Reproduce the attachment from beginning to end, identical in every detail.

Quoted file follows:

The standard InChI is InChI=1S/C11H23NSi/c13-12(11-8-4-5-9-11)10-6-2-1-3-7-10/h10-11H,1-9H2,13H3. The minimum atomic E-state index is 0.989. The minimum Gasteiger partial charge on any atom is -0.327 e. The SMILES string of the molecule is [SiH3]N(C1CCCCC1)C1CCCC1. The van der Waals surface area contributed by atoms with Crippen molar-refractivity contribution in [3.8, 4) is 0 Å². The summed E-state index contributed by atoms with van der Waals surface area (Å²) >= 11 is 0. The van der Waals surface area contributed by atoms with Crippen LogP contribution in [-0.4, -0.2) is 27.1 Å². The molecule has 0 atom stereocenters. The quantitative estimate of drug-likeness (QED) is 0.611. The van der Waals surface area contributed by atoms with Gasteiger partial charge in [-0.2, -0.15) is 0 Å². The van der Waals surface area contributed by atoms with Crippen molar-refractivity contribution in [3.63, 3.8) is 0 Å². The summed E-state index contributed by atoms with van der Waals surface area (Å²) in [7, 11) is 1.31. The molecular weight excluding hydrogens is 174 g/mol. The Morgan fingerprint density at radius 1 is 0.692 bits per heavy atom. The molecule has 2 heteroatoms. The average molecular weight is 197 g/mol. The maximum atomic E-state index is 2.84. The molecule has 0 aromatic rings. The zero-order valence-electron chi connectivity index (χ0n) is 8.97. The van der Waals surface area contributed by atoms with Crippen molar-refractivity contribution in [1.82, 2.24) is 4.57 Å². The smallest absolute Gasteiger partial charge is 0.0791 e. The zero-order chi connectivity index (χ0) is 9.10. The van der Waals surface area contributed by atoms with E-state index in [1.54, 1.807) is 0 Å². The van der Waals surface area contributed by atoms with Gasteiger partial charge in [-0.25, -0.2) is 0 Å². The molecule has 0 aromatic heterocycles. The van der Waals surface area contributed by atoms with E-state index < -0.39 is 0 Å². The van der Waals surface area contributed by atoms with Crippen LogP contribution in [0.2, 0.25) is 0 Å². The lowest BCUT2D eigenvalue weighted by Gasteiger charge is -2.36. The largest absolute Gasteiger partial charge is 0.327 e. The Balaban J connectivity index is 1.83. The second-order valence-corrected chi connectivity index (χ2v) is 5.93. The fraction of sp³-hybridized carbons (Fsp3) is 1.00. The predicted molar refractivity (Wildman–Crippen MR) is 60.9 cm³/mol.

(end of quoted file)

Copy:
The standard InChI is InChI=1S/C11H23NSi/c13-12(11-8-4-5-9-11)10-6-2-1-3-7-10/h10-11H,1-9H2,13H3. The minimum atomic E-state index is 0.989. The minimum Gasteiger partial charge on any atom is -0.327 e. The SMILES string of the molecule is [SiH3]N(C1CCCCC1)C1CCCC1. The van der Waals surface area contributed by atoms with Crippen molar-refractivity contribution in [3.8, 4) is 0 Å². The summed E-state index contributed by atoms with van der Waals surface area (Å²) >= 11 is 0. The van der Waals surface area contributed by atoms with Crippen LogP contribution in [-0.4, -0.2) is 27.1 Å². The molecule has 0 atom stereocenters. The quantitative estimate of drug-likeness (QED) is 0.611. The van der Waals surface area contributed by atoms with Gasteiger partial charge in [-0.2, -0.15) is 0 Å². The van der Waals surface area contributed by atoms with Crippen molar-refractivity contribution in [3.63, 3.8) is 0 Å². The summed E-state index contributed by atoms with van der Waals surface area (Å²) in [7, 11) is 1.31. The molecular weight excluding hydrogens is 174 g/mol. The Morgan fingerprint density at radius 1 is 0.692 bits per heavy atom. The molecule has 2 heteroatoms. The average molecular weight is 197 g/mol. The maximum atomic E-state index is 2.84. The molecule has 0 aromatic rings. The zero-order valence-electron chi connectivity index (χ0n) is 8.97. The van der Waals surface area contributed by atoms with Crippen molar-refractivity contribution in [1.82, 2.24) is 4.57 Å². The smallest absolute Gasteiger partial charge is 0.0791 e. The zero-order chi connectivity index (χ0) is 9.10. The van der Waals surface area contributed by atoms with E-state index in [1.54, 1.807) is 0 Å². The van der Waals surface area contributed by atoms with Gasteiger partial charge in [-0.25, -0.2) is 0 Å². The molecule has 0 aromatic heterocycles. The van der Waals surface area contributed by atoms with E-state index < -0.39 is 0 Å². The van der Waals surface area contributed by atoms with Crippen LogP contribution in [0.2, 0.25) is 0 Å². The lowest BCUT2D eigenvalue weighted by Gasteiger charge is -2.36. The largest absolute Gasteiger partial charge is 0.327 e. The Balaban J connectivity index is 1.83. The second-order valence-corrected chi connectivity index (χ2v) is 5.93. The fraction of sp³-hybridized carbons (Fsp3) is 1.00. The predicted molar refractivity (Wildman–Crippen MR) is 60.9 cm³/mol.